The court of
Devaraja Indra is said to be glorious due to the presence of Apsaras- divine
damsels who have perfected all arts, crafts, and creative endeavors and are
exceedingly beautiful. When the Hindu sculptor began constructing the abode of
the gods on earth, he recreated a place fit for the heavenly beings, with
marvelous architecture, true-to-life sculptures, and icons of Apsaras. Heavenly
maidens on the walls and decoration of Hindu temples are one of the most popular
and exquisite examples of Hindu iconography- divine, beautiful and auspicious.
The large wooden Apsara idol you see here is inspired by the musicians of
Swarga, who indulged in playing sweet melodies, filling the environment with
vibrant positivity and allure.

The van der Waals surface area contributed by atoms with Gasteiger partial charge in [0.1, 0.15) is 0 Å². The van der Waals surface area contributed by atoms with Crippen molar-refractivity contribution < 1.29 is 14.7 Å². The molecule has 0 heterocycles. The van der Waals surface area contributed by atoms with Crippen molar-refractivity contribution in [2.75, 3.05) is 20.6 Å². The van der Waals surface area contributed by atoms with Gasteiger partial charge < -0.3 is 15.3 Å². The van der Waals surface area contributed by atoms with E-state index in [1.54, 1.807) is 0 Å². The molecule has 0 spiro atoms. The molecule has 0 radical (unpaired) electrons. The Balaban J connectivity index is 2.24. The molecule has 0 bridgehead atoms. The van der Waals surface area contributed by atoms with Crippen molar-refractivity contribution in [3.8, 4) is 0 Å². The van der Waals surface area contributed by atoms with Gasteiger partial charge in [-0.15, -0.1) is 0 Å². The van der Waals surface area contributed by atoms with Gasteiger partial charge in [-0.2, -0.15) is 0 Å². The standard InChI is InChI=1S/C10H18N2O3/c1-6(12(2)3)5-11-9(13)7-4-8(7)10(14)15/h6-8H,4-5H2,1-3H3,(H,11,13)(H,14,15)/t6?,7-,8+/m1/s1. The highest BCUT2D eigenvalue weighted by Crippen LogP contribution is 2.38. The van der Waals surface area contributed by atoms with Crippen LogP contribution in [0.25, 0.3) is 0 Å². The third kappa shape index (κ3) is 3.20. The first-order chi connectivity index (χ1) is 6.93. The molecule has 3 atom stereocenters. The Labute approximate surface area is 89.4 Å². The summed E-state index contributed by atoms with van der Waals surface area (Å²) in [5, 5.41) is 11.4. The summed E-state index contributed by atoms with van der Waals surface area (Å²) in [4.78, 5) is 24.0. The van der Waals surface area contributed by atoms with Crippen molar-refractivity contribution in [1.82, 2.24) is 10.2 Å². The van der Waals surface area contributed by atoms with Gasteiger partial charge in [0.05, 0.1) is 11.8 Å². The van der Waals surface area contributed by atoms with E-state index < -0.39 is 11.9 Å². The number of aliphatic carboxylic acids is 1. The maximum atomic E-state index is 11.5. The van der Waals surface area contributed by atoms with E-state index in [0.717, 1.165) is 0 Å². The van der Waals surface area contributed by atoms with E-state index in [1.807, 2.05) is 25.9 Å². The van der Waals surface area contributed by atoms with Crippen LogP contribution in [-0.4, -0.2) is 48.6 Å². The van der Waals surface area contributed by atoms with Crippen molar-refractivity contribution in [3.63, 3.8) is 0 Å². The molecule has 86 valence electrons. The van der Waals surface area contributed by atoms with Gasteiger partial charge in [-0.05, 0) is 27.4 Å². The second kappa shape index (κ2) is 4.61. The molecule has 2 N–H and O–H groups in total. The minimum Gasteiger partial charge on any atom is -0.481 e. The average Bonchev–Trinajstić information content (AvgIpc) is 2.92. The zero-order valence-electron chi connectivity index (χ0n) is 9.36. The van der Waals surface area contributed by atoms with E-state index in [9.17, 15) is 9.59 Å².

Apsara playing the flute is carved in a rounded manner, surrounded by a floral
aureole whose centerpiece is a blossoming lotus or Padma, the symbol of eternal
beauty and purity. The Apsara has her hair tied in an elaborate updo, adorned
with chains of jewels and a tiara. A few curls of her hair frame her forehead
pleasingly on which is a small Bindi (dot). Arched eyebrows, large eyes, and
fuller lips bring an exquisite youthfulness to the wooden Apsara idol.
Intricately carved ornaments such as necklaces, armbands, breast ornaments,
bangles, girdles, and anklets are employed in the beautification of the
celestial maiden. Her hands hold the flute close to her lips as if she is about
to play the instrument.
The divine flute
player seems to be enjoying her moments with her instrument, to whose tunes her
body is moving. Her uncomparable youthfulness and suppleness highlighted
gorgeously in this wooden statue fill the ambiance with heavenly bliss. According
to the Shilpaprakasha, she is one of the many Alasya Kanya or ladies in relaxed
postures whose presence completes a devalaya or home of gods. The addition of
this wooden statue to your space will make it the perfect place for positive
and divine energies to enter and reside.
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